Dogs in fatal Nevada County Chihuahua mauling ruled ‘potentially dangerous’ | TheUnion.com

Dogs in fatal Nevada County Chihuahua mauling ruled ‘potentially dangerous’

Jeannie Wood and Scooter

Two pit bull mixes that attacked and killed a leashed Chihuahua on Feb. 17 and injured its owner have been ruled "potentially dangerous" after a hearing in Nevada County Superior Court.

Darla and Blueberry Pie now are subject to a stringent set of safety measures that include spaying and either being indoors or in a securely fenced yard at all times. If they are off their owner's property, they must be restrained by a substantial leash and muzzled, and must wear an orange collar.

Their owner, Brittany Sanchez, must also obtain $100,000 liability insurance on each dog.

"I'm very happy with the outcome," said Jeannie Wood, whose dog Scooter was fatally injured in the attack. "This is a first step in seeking justice for Scooter."

Sanchez, who previously defended her dogs in an interview with The Union, was a no-show for the hearing Wednesday morning. She will be mailed a notice of the judgement, said Nevada County Animal Control Officer Stefanie Geckler.

According to Geckler, Sanchez must complete all the requirements and have the county inspect her property within 35 days.

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During the hearing, Wood described the attack that led to the death of her 13-pound pet.

"I was petrified," she said, adding she could not remember all the details.

Sanchez, who was not outside during the approximately two- to three-minute-long attack, accused her of provoking the dogs, Wood said.

Wood described the injuries that Scooter sustained as including a hernia, multiple puncture wounds on his back, and a leg out of its socket. He was taken to a vet in Roseville and underwent surgery, but died two days later.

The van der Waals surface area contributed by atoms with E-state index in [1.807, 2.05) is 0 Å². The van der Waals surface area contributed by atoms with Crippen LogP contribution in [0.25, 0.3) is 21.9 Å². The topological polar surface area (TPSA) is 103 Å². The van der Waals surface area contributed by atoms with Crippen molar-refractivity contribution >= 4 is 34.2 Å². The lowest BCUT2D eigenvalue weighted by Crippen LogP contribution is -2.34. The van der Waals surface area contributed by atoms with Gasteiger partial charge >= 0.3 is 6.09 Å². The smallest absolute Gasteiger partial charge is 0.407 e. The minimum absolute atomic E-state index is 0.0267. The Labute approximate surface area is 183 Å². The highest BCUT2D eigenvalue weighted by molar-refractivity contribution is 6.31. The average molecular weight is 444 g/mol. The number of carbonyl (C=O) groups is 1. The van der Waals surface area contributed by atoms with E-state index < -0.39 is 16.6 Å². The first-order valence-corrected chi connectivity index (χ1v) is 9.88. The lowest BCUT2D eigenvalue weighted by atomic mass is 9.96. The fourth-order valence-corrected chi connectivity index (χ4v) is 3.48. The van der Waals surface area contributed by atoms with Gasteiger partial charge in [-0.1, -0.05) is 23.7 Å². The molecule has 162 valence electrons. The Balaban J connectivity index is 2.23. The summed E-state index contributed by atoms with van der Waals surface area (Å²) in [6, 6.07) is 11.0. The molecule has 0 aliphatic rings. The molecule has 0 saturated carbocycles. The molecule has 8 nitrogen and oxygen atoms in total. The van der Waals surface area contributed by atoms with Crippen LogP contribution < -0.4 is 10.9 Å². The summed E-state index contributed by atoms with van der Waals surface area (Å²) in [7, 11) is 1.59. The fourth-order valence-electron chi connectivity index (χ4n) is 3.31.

Wood herself was injured trying to break up the attack, sustaining puncture wounds on her hands and a broken finger.

Several residents of the area also testified to the dogs' continued pattern of aggressive behavior.

Crystal Payne said she had been walking her dog on Feb. 1 when the two pit mixes and a Doberman came off Sanchez's property and surrounded her.

"I was afraid to move," she said.

According to Payne, Sanchez did not come to help, although she was in her yard, and claimed that her dogs had never done that before.

Morris Hervey, an avid runner who lives a half-mile from Sanchez, testified to two separate incidents.

According to Hervey, the two big pit mixes came rushing down from her property as he ran by about a year ago.

He described them as "very aggressive" and said it gave him "a real fright."

About two months ago, Hervey said, he witnessed the dogs charge down toward a couple walking a small dog on a leash.

Hervey said one of the dogs did leave the property, but stopped and went back when the smaller dog's owners began yelling and waving their arms. He described the couple as being very shaken, and said they "exchanged words" with Sanchez.

Geckler told Judge John H. Darlington that it was clear both dogs met the legal criteria to be deemed "potentially dangerous," adding that Sanchez did not take responsibility for their actions and could not keep them contained.

"It's heartbreaking that Scooter had to die to get this case to court," she said.

After hearing the testimony, Darlington signed the paperwork, which designates the two dogs as dangerous for a period of three years.

Contact reporter Liz Kellar at 530-477-4236 or by email at lizk@theunion.com.

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